Tag: data science

Empowering Through Data: The Data Practitioners Network Unveiled

In the heart of our local authority, a new chapter is unfolding—one of empowerment, collaboration, and the boundless possibilities of data. Enter the Data Practitioners Network, a dynamic community woven together by the diverse threads of our local workforce. This isn’t just a network; it’s a living narrative, a story penned by those who navigate the intricate realms of data in service to our community of residents.

Each month, a virtual room opens, welcoming participants to a space where data knowledge takes centre stage. From foundational concepts to advanced tools, the workshops offered are like chapters, unveiling the ways in which we can embrace data in a language accessible to all. This isn’t just a community space; it’s a collaboration where every participant plays a vital role.

Amid the participants, there is a theme of learning and engagement. With regular feedback, we have learnt that participants have; “Learnt something new!” and have found the sessions “Very informative and easy to follow.” These testimonials are more than feedback; they’re the voices of our workforce, contributing to a community story that values every perspective.

At the heart of this tale lies a commitment to inclusivity. The Data Practitioners Network is more than a community; it’s a narrative that recognises that diverse experiences within our local authority enrich our collective understanding. Here, in this unfolding story, everyone, regardless of their data prowess, finds a place to learn, share, and contribute. It’s a story of monthly events, where connections are forged, knowledge is shared, and the transformative power of data is unlocked on behalf of our community.

The Data Practitioners Network is marked by diversity, inclusion, and a collective vision for our data futures. As the London Borough of Hounslow evolves, residents and the public are invited to witness, engage, and be part of the empowering journey that data brings to our community. And so, the tale of empowerment continues, ever-evolving, ever-inspiring.

If you’d like to learn more about the Data Practitioners Network, reach out to us using this link: https://forms.office.com/e/hdRnXEg5PP

The importance of Data Storytelling

In the age of big data, it’s not enough to simply collect and analyse data – you need to be able to effectively communicate your findings as well.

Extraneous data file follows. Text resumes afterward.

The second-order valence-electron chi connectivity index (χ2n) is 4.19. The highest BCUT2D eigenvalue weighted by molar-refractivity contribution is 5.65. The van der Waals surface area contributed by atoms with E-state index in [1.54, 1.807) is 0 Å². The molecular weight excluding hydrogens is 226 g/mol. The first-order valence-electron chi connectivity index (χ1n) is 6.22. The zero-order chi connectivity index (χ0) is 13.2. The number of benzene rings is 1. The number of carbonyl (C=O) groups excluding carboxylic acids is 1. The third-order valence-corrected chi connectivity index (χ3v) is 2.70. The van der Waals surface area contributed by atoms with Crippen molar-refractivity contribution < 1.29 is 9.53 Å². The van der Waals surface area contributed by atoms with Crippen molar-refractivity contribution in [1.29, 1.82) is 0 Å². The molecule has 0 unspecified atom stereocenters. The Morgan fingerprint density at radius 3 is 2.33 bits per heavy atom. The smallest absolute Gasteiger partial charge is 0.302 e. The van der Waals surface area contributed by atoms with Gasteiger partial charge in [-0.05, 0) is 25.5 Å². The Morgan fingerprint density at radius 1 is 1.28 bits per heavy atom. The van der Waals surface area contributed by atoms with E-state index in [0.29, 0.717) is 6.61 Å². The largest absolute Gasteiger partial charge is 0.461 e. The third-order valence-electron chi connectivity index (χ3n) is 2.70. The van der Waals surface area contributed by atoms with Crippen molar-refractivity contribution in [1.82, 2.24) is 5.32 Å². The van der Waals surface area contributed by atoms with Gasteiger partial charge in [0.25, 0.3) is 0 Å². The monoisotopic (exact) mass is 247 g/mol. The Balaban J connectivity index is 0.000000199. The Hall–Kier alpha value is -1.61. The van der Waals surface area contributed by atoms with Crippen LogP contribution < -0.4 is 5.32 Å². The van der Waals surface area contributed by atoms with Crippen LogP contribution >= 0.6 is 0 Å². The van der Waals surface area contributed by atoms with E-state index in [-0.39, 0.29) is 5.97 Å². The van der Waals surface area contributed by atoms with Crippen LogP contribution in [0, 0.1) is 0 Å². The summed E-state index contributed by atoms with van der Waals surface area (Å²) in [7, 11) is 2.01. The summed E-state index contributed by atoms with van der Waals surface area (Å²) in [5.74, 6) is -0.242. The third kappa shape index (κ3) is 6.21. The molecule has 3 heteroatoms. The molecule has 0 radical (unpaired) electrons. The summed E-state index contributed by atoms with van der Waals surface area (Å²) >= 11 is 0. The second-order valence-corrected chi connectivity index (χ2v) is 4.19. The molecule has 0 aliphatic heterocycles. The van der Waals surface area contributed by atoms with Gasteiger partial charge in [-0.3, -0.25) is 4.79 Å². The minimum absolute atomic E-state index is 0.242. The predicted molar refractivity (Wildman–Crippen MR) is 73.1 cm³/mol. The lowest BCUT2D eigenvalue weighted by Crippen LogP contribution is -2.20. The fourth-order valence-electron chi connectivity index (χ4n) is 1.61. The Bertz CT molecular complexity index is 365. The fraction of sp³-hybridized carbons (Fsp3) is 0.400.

That’s where data storytelling comes in.

Data storytelling is a concept that you define in a simple way of complex data analytics aiming and informing a target audience. This practice has gained popularity in recent years as a means of engaging and informing audiences through interactive graphics and narratives.

Data Storytelling in Local Government Authority has been particularly effective in presenting complex data to its residents, helping residents understand important information and improving transparency between government functions and the public. To effectively communicate data insights, data storytelling techniques help to create a compelling and easy-to-understand narrative supported by engaging data visualisations.

Data Storytelling is a natural form of passing information, as it engages with the audience and stimulates their attention through emotions. This approach is particularly effective in conveying information that would otherwise be difficult to understand through raw statistics or technical reports. It is a crucial skill for any data professional or organisation that wants to effectively communicate insights and facilitate better decision-making based on their findings.

How to process information in 6 steps?

Ensuring setting clear objectives is the first step in the data storytelling process. Next, what and how data must be collected and analysed using appropriate tools. Once the data is analysed, it’s time to identify key insights and develop a clear and compelling narrative that supports those points.

image highlighting 6 steps of data storytelling process
Source: LBH Self-Designed

6 common mistakes to avoid?

There are several common mistakes to avoid when implementing data storytelling practices, including:

  1. Picking up a wrong chart, for i.e., 3D charts look great but not easy to read or interpret.
  2. Incorrect use of colour correlation, for i.e., using low contrast colours or colours that are too similar, can make it difficult for viewers to distinguish between data points, categories, or trends.